Propulsion: Prepare for takeoff!
This year marks the 100th anniversary of the Royal Air Force. And, just last month, the newest fighter jet, the F-35 Lighting II, arrived in the UK. To celebrate these milestones, Chris Smith and Izzie Clarke embarked on the maiden flight on our own airline FlyNaked! Marika Ottman spoke with Justin Burrows from Rolls Royce in Derby about how we power a fighter - or indeed any - plane! But first, a special announcement from the crew...
Ladies and gentlemen, flight F-35 is now ready for boarding. Please make your way to gate 1 with passports at the ready.
Welcome onboard The Naked Scientists Airlines.Our in-flight entertainment will consist of a journey through time to learn about the evolution of the fighter plane. Today we will be flying on a Concorde. Although the Concorde is not a fighter plane, many of its features were inspired by military aircraft, including it’s supersonic shape and its powerful turbojet engine.In contrast, the role of a fighter plane is to take down enemy aircraft, usually in battles called dogfights. Fighters are designed to fly incredibly fast while also being highly maneuverable. Comfort is not a priority.
If you’ll indulge me ladies and gentlemen, the origin of fighter aircraft is quite interesting. In 1914, the first world war broke out. Airplanes at the time were made of wood and fabric. These wooden and fabric planes were completely unarmed. Their only purpose was to fly over enemy lines to track the troops and take photographs. It is said that enemy pilots would simply wave at each other as they flew past. However, as the war became more brutal, pilots became less civil and started carrying pistols on board. Some even threw bricks at each other! By 1915, machine guns were mounted to aircraft. And thus, the fighter was born.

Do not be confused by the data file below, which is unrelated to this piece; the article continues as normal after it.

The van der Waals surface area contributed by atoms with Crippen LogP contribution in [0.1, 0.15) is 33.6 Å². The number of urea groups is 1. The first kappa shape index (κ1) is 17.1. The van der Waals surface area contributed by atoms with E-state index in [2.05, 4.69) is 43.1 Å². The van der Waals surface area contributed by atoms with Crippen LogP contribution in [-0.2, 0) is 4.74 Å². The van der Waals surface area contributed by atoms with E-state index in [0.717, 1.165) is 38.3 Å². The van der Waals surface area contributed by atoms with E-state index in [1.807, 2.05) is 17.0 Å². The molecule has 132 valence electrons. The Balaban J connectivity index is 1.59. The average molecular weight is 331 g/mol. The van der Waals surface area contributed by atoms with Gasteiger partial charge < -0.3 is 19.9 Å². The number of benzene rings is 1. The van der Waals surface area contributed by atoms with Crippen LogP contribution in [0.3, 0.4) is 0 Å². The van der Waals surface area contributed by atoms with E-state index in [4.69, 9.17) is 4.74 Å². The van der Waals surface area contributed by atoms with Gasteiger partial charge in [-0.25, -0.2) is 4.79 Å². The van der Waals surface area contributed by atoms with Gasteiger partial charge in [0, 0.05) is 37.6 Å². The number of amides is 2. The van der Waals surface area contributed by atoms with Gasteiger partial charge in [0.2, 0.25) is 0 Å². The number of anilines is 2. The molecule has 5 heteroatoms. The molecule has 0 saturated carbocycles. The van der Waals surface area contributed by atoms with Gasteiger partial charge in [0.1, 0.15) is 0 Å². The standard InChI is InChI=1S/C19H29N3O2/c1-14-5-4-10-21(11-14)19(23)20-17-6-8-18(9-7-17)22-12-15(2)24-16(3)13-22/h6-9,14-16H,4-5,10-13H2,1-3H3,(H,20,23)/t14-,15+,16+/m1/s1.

Over the next 100 years, some remarkable advancements were made on fighters. We have gone from fabric and wooden wings to the F-35 lighting, but how did we get there? Stay tuned, and you’ll find out. Passengers, please fasten your seatbelts as we prepare for takeoff. Wishing you a pleasant flight here on the naked scientists.
Izzie - Sounds like a rather large engine, which makes me think: what does it take to power a fighter, or indeed any plane? To find out, Marika Ottman went to Rolls Royce in Derby. They built about a third of the world's jet engines and historically they've made engines like the iconic Merlin that powered the Spitfire. And they've still got examples of all of them. Justin Burrows is a material scientist with the company.
Justin - So were in the Rolls-Royce Heritage Centre. What this is is a chronological exhibition of technologies that the company's been involved with. We've got some piston engines here. so the Merlin. Then we move on to some of our early jet engines. And then we've got our latest large civil gas turbine engine, the Trent 1000.
Marika - The forward motion of an aircraft is caused by a force called thrust, which is produced by a propulsion system. In the early fighter planes of World War 1 and World War 2, thrust was produced by propellers.
Justin - Think of the blades on a propeller like two sides of a screw. So if you think about a screw that you screw into a wall at home, if you turn the screw it will pull itself into the wall. Well, a propeller kind of works in a similar way. So each of those blades as you spin them round, they then take the air and push it backwards.
Marika - propellers provide a simple and effective way to create thrust. So why don't we see propellers on modern fighters?
Justin - When we go into World War II, Spitfires were finding that if they went into a steep nosedive they’d get to, or approaching, the speed of sound. But what happens when you get there is that the air at that point is very very hard to move. The prop simply can't mechanically take the load on it so it's creating too much drag. It's also very difficult to have enough power to push the propeller through the air because it becomes very heavy. So it's kind of like trying to spin it through concrete at that point. So the solution to that was to go to jet engines.